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UK Top Retailers Face Rocketing Data Centre Energy Expenses

New research commissioned by data centre infrastructure firm RichardsoNEyres shows that on average, top UK retailers are overspending by £1.25 million a year on the power needed to run their data centres which can equate to 50 per cent of total data centre costs and 10 per cent of their total energy bills.

The survey also showed that moe than 80 per cent of the UK’s top retailers are making rising energy prices and wasted costs a top priority for 2008/9.

The research, undertaken in association with industry analysts IDL, profiled organisations from the UK’s top 100 retailers to highlight the main data centre challenges they are facing.

The study found that IT capacity management has not kept pace with the growth in data due to online sales, new store openings and the expansion of CRM and ERP.

For 60 per cent of study respondents, data centre capacity was a priority area for improvement during this year and this trend is likely to increase.

It was also revealed that the impact of data centre management has broader implications.

For example, the survey revealed that improving productivity of data centre staff was a priority, as legacy system environments can consume 25 per cent more of IT staff time and often requires specialised staff. 66 per cent of respondents suggested that improving the productivity of staff was important.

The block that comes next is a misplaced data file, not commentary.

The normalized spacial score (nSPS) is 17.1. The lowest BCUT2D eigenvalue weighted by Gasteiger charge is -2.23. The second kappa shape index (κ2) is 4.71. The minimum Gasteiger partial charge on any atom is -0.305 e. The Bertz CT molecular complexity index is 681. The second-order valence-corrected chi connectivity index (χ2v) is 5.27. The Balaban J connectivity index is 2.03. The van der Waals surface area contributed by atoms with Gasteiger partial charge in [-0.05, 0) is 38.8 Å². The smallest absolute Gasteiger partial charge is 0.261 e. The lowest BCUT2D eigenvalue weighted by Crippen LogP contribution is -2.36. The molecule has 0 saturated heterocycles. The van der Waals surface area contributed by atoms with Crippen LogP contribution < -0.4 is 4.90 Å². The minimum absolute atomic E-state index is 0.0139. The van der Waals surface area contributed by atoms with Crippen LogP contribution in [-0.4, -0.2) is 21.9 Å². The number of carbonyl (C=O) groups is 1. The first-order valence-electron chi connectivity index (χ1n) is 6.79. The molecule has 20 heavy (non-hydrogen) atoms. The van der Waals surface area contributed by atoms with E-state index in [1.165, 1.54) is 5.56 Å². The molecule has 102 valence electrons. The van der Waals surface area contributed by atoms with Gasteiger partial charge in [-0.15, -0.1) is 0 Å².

Another crucial implication of an ageing data centre infrastructure is its impact on being able to meet new business standards.

Many retailers have yet to implement a robust business continuity and disaster recovery process such as required in the recently launched British Standard BS 25999-2, due to the complexity of the existing data centre infrastructure.

To successfully meet the ISO 14001 Environmental Management System standard, retailers will need to conduct a data centre power and emissions review.

Respondents admit that they currently take an informal approach to environmental management procedures, but almost one third acknowledge that adopting this standard is high on their company’s agenda.

Désiré has been musing and writing about technology during a career spanning four decades. He dabbled in website building and web hosting when DHTML and frames were en vogue and started writing about the impact of technology on society just before the start of the Y2K hysteria at the turn of the last millennium. Following an eight-year stint at where he discovered the joys of global tech-fests, Désiré now heads up TechRadar Pro. Previously he was a freelance technology journalist at Incisive Media, Breakthrough Publishing and Vnunet, and Business Magazine. He also launched and hosted the first Tech Radio Show on Radio Plus.